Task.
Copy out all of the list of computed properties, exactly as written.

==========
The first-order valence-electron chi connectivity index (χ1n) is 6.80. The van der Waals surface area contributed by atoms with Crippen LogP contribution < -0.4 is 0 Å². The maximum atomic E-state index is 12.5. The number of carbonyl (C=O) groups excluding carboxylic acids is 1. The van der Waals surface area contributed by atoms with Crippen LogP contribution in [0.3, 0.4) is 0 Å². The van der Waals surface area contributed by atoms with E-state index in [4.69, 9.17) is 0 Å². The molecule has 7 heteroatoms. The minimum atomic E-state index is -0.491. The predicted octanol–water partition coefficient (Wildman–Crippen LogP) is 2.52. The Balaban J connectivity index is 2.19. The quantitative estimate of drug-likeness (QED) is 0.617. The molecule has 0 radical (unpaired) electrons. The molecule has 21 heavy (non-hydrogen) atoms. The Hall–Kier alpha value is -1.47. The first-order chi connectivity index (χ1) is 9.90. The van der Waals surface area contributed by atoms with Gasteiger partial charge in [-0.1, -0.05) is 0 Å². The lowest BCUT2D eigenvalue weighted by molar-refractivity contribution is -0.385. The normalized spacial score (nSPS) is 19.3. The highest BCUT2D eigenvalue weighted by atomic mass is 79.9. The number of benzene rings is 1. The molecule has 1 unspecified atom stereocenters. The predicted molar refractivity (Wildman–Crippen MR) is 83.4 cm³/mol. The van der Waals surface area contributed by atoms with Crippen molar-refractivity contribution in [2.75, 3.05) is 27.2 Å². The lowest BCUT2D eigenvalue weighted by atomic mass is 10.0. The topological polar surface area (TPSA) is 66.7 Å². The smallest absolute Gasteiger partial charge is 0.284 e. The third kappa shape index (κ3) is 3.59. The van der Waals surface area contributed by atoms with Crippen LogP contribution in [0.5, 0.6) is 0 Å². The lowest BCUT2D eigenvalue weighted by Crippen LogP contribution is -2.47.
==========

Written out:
The first-order valence-electron chi connectivity index (χ1n) is 6.80. The van der Waals surface area contributed by atoms with Crippen LogP contribution < -0.4 is 0 Å². The maximum atomic E-state index is 12.5. The number of carbonyl (C=O) groups excluding carboxylic acids is 1. The van der Waals surface area contributed by atoms with Crippen LogP contribution in [0.3, 0.4) is 0 Å². The van der Waals surface area contributed by atoms with E-state index in [4.69, 9.17) is 0 Å². The molecule has 7 heteroatoms. The minimum atomic E-state index is -0.491. The predicted octanol–water partition coefficient (Wildman–Crippen LogP) is 2.52. The Balaban J connectivity index is 2.19. The quantitative estimate of drug-likeness (QED) is 0.617. The molecule has 0 radical (unpaired) electrons. The molecule has 21 heavy (non-hydrogen) atoms. The Hall–Kier alpha value is -1.47. The first-order chi connectivity index (χ1) is 9.90. The van der Waals surface area contributed by atoms with Gasteiger partial charge in [-0.1, -0.05) is 0 Å². The lowest BCUT2D eigenvalue weighted by molar-refractivity contribution is -0.385. The normalized spacial score (nSPS) is 19.3. The highest BCUT2D eigenvalue weighted by atomic mass is 79.9. The number of benzene rings is 1. The molecule has 1 unspecified atom stereocenters. The predicted molar refractivity (Wildman–Crippen MR) is 83.4 cm³/mol. The van der Waals surface area contributed by atoms with Crippen molar-refractivity contribution in [2.75, 3.05) is 27.2 Å². The lowest BCUT2D eigenvalue weighted by atomic mass is 10.0. The topological polar surface area (TPSA) is 66.7 Å². The smallest absolute Gasteiger partial charge is 0.284 e. The third kappa shape index (κ3) is 3.59. The van der Waals surface area contributed by atoms with Crippen LogP contribution in [0.5, 0.6) is 0 Å². The lowest BCUT2D eigenvalue weighted by Crippen LogP contribution is -2.47.